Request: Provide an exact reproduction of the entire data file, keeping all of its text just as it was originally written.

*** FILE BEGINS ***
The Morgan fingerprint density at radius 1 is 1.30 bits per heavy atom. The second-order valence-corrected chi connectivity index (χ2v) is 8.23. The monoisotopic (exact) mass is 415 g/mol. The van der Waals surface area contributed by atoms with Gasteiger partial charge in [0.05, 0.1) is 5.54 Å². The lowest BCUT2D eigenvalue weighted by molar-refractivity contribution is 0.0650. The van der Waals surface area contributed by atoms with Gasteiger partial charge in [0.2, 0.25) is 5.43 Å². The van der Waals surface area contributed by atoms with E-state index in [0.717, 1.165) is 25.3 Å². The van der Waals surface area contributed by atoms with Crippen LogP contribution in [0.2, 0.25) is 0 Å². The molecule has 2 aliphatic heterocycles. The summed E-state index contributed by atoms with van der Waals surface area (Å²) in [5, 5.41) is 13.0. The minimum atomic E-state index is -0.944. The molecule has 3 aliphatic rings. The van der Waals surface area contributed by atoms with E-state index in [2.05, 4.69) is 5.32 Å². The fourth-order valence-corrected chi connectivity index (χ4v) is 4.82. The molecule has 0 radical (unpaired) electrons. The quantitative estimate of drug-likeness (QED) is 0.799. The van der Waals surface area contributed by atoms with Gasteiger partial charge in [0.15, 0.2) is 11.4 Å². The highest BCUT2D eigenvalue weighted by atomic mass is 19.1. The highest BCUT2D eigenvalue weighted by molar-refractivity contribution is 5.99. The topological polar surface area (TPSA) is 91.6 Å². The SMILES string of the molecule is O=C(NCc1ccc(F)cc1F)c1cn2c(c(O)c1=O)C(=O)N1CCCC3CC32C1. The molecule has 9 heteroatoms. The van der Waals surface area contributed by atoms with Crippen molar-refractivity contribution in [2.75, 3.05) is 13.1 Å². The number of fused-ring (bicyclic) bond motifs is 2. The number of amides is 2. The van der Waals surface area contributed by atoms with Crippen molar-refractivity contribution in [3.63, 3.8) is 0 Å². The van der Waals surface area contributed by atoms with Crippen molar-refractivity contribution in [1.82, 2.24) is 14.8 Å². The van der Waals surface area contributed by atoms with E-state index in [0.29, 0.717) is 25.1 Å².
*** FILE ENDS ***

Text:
The Morgan fingerprint density at radius 1 is 1.30 bits per heavy atom. The second-order valence-corrected chi connectivity index (χ2v) is 8.23. The monoisotopic (exact) mass is 415 g/mol. The van der Waals surface area contributed by atoms with Gasteiger partial charge in [0.05, 0.1) is 5.54 Å². The lowest BCUT2D eigenvalue weighted by molar-refractivity contribution is 0.0650. The van der Waals surface area contributed by atoms with Gasteiger partial charge in [0.2, 0.25) is 5.43 Å². The van der Waals surface area contributed by atoms with E-state index in [0.717, 1.165) is 25.3 Å². The van der Waals surface area contributed by atoms with Crippen LogP contribution in [0.2, 0.25) is 0 Å². The molecule has 2 aliphatic heterocycles. The summed E-state index contributed by atoms with van der Waals surface area (Å²) in [5, 5.41) is 13.0. The minimum atomic E-state index is -0.944. The molecule has 3 aliphatic rings. The van der Waals surface area contributed by atoms with E-state index in [2.05, 4.69) is 5.32 Å². The fourth-order valence-corrected chi connectivity index (χ4v) is 4.82. The molecule has 0 radical (unpaired) electrons. The quantitative estimate of drug-likeness (QED) is 0.799. The van der Waals surface area contributed by atoms with Gasteiger partial charge in [0.15, 0.2) is 11.4 Å². The highest BCUT2D eigenvalue weighted by atomic mass is 19.1. The highest BCUT2D eigenvalue weighted by molar-refractivity contribution is 5.99. The topological polar surface area (TPSA) is 91.6 Å². The SMILES string of the molecule is O=C(NCc1ccc(F)cc1F)c1cn2c(c(O)c1=O)C(=O)N1CCCC3CC32C1. The molecule has 9 heteroatoms. The van der Waals surface area contributed by atoms with Crippen molar-refractivity contribution in [2.75, 3.05) is 13.1 Å². The number of fused-ring (bicyclic) bond motifs is 2. The number of amides is 2. The van der Waals surface area contributed by atoms with Crippen molar-refractivity contribution in [3.63, 3.8) is 0 Å². The van der Waals surface area contributed by atoms with Crippen molar-refractivity contribution in [1.82, 2.24) is 14.8 Å². The van der Waals surface area contributed by atoms with E-state index in [0.29, 0.717) is 25.1 Å².